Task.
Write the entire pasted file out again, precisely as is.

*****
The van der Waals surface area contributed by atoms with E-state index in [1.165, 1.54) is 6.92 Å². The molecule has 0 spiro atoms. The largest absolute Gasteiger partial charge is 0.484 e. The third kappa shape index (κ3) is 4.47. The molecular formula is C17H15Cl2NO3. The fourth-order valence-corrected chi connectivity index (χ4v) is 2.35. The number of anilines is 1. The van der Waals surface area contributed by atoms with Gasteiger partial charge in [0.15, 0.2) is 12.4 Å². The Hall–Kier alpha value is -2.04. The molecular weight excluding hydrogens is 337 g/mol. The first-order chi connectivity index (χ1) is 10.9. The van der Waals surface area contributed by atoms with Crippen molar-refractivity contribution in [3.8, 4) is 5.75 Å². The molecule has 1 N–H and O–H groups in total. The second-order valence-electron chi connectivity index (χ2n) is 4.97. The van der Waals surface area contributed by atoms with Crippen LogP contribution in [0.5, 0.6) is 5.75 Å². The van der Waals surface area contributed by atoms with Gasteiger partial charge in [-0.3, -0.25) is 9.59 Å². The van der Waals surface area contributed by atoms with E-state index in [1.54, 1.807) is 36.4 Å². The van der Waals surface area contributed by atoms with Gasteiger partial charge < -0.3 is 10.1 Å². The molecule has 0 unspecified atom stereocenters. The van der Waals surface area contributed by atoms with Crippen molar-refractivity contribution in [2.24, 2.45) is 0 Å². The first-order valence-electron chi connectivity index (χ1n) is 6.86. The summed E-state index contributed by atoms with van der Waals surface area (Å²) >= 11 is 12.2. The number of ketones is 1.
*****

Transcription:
The van der Waals surface area contributed by atoms with E-state index in [1.165, 1.54) is 6.92 Å². The molecule has 0 spiro atoms. The largest absolute Gasteiger partial charge is 0.484 e. The third kappa shape index (κ3) is 4.47. The molecular formula is C17H15Cl2NO3. The fourth-order valence-corrected chi connectivity index (χ4v) is 2.35. The number of anilines is 1. The van der Waals surface area contributed by atoms with Gasteiger partial charge in [0.15, 0.2) is 12.4 Å². The Hall–Kier alpha value is -2.04. The molecular weight excluding hydrogens is 337 g/mol. The first-order chi connectivity index (χ1) is 10.9. The van der Waals surface area contributed by atoms with Crippen molar-refractivity contribution in [3.8, 4) is 5.75 Å². The molecule has 1 N–H and O–H groups in total. The second-order valence-electron chi connectivity index (χ2n) is 4.97. The van der Waals surface area contributed by atoms with Crippen LogP contribution in [0.5, 0.6) is 5.75 Å². The van der Waals surface area contributed by atoms with Gasteiger partial charge in [-0.3, -0.25) is 9.59 Å². The van der Waals surface area contributed by atoms with E-state index in [1.54, 1.807) is 36.4 Å². The van der Waals surface area contributed by atoms with Gasteiger partial charge < -0.3 is 10.1 Å². The molecule has 0 unspecified atom stereocenters. The van der Waals surface area contributed by atoms with Crippen molar-refractivity contribution in [2.24, 2.45) is 0 Å². The first-order valence-electron chi connectivity index (χ1n) is 6.86. The summed E-state index contributed by atoms with van der Waals surface area (Å²) >= 11 is 12.2. The number of ketones is 1.